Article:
Puppy Beagle running on a sandy beach.

There are a number of factors that will influence your dog’s health and wellbeing needs, especially their breed and age. It is therefore important that everything from their nutritional requirements to exercise and grooming, are considered with their particular characteristics in mind. However, there are a number of things that all dogs need to ensure they are healthy and well adjusted members of the family.


All dogs require exercise, but the amount and type varies with their age, size and breed.

  • Make sure there is space to exercise: A dog's walks must not just be considered as time for a quick wee.
  • Little and often: Remember, medium to giant dogs have longer growth periods during which their bones and joints develop, therefore they should not walk long distances or engage in certain sports until they are more grown up, instead opting for little and often.
  • Make time to play: Playing is a natural part of a dog’s exercise and helps in their psychological development. It is good for your dog in several different ways: for you to spend time with them, to reinforce bonding, to control their weight, to maintain their vitality and to reinforce their cardiovascular and immune systems.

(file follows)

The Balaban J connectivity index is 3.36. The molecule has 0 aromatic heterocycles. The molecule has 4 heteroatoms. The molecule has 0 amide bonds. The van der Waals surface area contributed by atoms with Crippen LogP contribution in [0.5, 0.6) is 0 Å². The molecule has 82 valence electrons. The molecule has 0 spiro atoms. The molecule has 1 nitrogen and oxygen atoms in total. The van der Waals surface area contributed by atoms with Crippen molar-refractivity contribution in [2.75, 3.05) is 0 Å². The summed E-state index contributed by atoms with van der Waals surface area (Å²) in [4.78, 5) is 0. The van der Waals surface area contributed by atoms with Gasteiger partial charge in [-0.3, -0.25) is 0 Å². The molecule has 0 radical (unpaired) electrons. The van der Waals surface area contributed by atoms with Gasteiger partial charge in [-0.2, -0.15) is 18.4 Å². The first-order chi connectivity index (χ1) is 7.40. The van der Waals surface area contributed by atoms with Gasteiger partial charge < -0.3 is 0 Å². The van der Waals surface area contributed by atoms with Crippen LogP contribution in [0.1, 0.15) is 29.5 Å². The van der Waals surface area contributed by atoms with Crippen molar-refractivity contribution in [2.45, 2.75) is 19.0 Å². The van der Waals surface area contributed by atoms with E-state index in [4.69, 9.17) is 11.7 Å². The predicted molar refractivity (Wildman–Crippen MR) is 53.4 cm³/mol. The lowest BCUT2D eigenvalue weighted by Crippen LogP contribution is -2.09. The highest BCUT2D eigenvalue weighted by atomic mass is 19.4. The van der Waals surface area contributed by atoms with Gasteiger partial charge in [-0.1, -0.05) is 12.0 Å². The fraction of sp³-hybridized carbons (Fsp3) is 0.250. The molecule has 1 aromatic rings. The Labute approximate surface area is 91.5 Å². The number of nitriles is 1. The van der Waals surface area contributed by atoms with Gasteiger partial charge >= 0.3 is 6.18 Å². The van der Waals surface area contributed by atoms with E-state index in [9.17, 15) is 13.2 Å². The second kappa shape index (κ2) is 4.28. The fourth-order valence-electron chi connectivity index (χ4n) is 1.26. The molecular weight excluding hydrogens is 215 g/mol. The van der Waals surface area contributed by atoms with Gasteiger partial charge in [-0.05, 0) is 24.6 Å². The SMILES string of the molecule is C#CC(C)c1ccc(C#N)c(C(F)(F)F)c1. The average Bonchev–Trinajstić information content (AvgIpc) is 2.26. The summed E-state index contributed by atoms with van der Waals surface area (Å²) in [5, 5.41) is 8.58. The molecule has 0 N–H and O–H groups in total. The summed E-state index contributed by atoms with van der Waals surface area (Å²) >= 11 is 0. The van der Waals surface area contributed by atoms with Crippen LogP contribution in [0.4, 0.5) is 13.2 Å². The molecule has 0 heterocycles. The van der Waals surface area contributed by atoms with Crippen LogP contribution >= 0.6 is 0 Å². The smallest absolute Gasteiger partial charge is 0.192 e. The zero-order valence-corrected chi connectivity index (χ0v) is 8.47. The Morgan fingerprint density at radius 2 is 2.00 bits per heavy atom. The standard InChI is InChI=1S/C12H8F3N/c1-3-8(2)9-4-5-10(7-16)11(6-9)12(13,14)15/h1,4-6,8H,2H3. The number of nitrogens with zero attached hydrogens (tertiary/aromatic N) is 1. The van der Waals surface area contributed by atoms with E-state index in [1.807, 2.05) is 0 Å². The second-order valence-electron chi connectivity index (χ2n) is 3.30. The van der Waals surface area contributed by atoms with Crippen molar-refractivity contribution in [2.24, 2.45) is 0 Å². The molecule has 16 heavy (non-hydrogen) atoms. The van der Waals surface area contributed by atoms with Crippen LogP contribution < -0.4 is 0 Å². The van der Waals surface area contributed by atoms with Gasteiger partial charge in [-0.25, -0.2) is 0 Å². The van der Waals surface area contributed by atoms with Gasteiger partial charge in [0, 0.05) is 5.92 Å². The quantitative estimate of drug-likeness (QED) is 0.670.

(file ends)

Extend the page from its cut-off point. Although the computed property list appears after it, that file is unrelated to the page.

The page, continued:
Puppies are very receptive to their environment, and negative experiences will have a lasting effect. The behavioural development of a puppy has several phases including the socialisation period, which starts from four weeks and goes up to 14 weeks.

The fear period lies within this socialisation period, so any trauma occurring during this time may have lasting, negative consequences. Therefore, it is important to pay careful attention to a puppy’s environmental experiences from day one.

  • Give them their own bed: Make sure they have a bed of their own which they can retreat to and feel safe in.
  • Provide stimulating surroundings: For example, a large cardboard box to hide in and rubber toys to chew are favourites. It's important to make sure all play sessions are supervised.
  • Familiarise them with new surroundings gradually: If you live in a city you should gradually familiarise them with things they will have to face such as cars, escalators, elevators, trains, trams or buses.
  • Train it to be alone: The puppy must also learn to stay alone sometimes.
  • Introduce them to other dogs: To help with socialisation, puppies need to meet other dogs, other animals and be included as much as possible in family outings.
  • Take them out: Don’t wait to take your puppy out. It must start exploring its surroundings as from the age of two months.
Puppy Golden Retriever lying down inside while chewing a toy.

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